Waterton Lakes National Park is probably the nicest, most relaxing full-featured park in the Canadian Rockies, but it might as well be invisible!
Part of the Waterton-Glacier International Peace Park, formed in 1932 and designated as a UNESCO World Heritage Site in 1995, Waterton Lakes National Park is located in southern Alberta, Canada, along the border with Montana, USA. There are no roaring freeways leading to Waterton Lakes, nor is there train service to this remote area. You must drive or bike along simple country roads to gain access. You won’t regret it.
Chris and I visit Waterton Lakes National Park almost every year. Heck, even when we lived in Jasper National Park, we took our vacations in Waterton! This year (2012) we went in late May, and experienced Mother Nature to the fullest: howling winds, frequent rain, and a snowstorm, but also sunny periods, plenty of wildlife, and gazillions of wildflowers. They say that half of the flowers in Alberta grow here (the other half are dandelions, and they grow in my front and back yards).
We were traveling with our relatives from the Isle of Skye, Scotland, who seemed not to notice anything unusual about the weather. I spent most of my time in our “penthouse” suite at the Bear Mountain Motel, enjoying the ever-changing view from our gigantic picture windows!
Usually, we take our small motorhome to Waterton Lakes National Park in August and make use of the spacious RV park there. At that time of year the weather is quite warm but not really hot, and there is usually a light breeze. It is a great time of year to walk around the townsite and along the lakeshore, go for a mountain hike, or bicycle off in search of adventure!
Deer are abundant at Waterton and will quietly graze alongside your RV in the campsite, without posing a danger to children. In fact, this campground seems made for kids! Younger children ride their bicycles (or trikes) almost constantly, while slightly older brothers and sisters explore the lakeshore and creeks. There are also child-friendly talks presented by Parks Canada staff, although adults are also allowed to attend.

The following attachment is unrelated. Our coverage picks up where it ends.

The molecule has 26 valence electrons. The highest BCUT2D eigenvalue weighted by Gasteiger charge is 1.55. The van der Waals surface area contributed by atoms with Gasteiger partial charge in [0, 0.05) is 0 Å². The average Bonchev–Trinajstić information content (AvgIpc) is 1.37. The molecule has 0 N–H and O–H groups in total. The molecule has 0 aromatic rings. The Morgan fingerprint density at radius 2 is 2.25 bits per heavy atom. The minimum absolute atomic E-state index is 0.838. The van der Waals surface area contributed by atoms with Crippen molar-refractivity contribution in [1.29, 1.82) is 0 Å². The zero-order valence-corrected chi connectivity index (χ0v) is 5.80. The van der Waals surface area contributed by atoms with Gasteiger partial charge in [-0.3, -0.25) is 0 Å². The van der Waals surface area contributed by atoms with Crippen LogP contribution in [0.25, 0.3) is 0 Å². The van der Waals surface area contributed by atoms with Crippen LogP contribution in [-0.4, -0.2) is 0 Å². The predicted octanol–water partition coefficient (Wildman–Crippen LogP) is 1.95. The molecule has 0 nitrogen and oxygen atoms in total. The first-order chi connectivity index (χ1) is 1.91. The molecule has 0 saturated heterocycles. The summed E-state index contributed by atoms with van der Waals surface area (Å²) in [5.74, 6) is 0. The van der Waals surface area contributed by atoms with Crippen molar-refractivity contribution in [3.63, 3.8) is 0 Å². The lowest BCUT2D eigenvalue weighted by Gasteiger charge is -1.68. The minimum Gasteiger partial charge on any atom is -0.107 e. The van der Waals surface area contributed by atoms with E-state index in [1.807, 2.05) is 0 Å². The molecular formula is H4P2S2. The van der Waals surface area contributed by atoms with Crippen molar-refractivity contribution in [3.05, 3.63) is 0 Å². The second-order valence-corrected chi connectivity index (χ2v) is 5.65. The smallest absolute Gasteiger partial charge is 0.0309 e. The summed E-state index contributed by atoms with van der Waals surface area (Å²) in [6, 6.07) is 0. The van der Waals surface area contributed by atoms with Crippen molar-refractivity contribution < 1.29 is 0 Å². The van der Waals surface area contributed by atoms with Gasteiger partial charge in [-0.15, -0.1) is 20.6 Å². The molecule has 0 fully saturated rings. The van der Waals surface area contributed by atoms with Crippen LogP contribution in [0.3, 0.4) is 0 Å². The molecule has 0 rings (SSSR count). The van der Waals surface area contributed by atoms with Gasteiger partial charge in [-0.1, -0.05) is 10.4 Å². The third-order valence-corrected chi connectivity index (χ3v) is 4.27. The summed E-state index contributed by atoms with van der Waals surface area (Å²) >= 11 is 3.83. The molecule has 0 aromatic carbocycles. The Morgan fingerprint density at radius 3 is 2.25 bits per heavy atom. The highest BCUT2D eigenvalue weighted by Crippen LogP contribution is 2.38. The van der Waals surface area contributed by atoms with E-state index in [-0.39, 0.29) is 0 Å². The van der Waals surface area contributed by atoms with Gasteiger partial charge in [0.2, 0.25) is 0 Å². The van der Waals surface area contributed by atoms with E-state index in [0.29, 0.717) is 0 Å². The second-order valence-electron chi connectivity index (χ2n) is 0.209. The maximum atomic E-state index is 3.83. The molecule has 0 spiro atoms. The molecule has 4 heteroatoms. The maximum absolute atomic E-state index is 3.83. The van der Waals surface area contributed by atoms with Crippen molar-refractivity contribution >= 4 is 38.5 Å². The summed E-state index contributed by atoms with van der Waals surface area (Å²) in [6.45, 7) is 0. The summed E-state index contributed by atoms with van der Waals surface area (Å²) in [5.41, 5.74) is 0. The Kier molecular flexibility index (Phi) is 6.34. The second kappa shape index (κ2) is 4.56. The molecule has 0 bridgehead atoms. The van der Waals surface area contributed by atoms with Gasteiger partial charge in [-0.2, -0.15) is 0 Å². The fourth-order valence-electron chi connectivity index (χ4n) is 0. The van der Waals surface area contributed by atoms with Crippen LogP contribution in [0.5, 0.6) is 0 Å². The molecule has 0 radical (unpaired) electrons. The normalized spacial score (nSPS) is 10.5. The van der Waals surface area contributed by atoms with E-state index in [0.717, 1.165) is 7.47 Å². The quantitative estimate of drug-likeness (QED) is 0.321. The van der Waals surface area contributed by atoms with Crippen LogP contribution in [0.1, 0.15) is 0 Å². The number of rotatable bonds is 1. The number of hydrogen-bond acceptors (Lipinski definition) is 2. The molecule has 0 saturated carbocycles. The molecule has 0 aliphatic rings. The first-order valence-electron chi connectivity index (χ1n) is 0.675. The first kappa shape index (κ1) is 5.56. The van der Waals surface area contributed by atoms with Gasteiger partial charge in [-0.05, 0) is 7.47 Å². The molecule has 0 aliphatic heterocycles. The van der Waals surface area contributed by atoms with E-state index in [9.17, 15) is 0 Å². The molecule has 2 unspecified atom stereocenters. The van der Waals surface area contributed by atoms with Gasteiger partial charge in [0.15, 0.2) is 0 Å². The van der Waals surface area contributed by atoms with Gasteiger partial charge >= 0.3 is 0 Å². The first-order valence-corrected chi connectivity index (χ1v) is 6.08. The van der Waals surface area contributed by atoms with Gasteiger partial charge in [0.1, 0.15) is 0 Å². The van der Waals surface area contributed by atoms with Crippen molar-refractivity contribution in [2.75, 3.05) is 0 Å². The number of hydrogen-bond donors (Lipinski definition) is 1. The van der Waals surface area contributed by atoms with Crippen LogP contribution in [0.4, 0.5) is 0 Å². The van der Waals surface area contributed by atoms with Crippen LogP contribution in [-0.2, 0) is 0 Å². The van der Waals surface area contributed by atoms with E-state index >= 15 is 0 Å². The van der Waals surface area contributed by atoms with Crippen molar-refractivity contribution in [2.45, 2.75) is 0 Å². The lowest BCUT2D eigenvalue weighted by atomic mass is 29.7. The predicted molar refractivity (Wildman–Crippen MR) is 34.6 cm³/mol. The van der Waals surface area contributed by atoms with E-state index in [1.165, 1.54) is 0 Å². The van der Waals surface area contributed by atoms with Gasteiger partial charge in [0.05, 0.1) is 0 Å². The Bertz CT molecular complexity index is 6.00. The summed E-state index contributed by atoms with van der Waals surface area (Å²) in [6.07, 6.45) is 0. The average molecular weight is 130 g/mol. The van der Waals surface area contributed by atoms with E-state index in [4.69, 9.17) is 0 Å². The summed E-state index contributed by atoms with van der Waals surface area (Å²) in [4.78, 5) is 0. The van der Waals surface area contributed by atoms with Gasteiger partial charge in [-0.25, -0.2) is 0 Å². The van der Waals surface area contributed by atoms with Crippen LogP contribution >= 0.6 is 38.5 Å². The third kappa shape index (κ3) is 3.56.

The best view of Waterton Lakes is from the top of Bear’s Hump mountain. This is listed as a short, family hike. Some hope! The trail is like a steep staircase that seems to go on forever, and you cannot take a stroller (we have seen people trying). The viewpoint is unspoiled, that is, there are no railings, fences or walls to keep you from falling off the cliffs. Maybe you should leave smaller children back at your campsite or motel while you go on this hike.
It’s a short drive from the Waterton townsite to Cameron Lake, where you can go boating or hiking. Not in May, of course, because the lake was still frozen and the snowdrifts were still over eight feet high! In August it is beautiful and peaceful, and the level trail along the lake is suitable for all family members that are old enough to walk. Look closely and you might see a wild mink (or was it a martin?).
Red Rock Canyon is another nearby attraction within the park, and is unique within the Canadian Rockies due to the amazing colors. Children of all ages scamper along the edges of the shallow creek.
The Bison Paddock is located just outside the park entrance. You will be able to see a small bison herd in natural habitat, providing they aren’t hiding somewhere (don’t ask me where – I just know that we don’t always find them).
Every great national park has its own signature landmark, and for Waterton Lakes National Park that honor goes to the Prince of Wales Hotel. Some people hate it, others love it, but regardless it is one of the most-photographed hotels in North America! I like it, but I freely admit that it looks like a cartoon version of a European half-timbered hotel.
If you and your family need a little (or a lot) of peace and quiet (and yummy ice cream), make Waterton Lakes National Park your next holiday destination!
P.S. You should also bring along some homemade chocolate-chip cookies in case you are camped next to a senior couple with a small motorhome…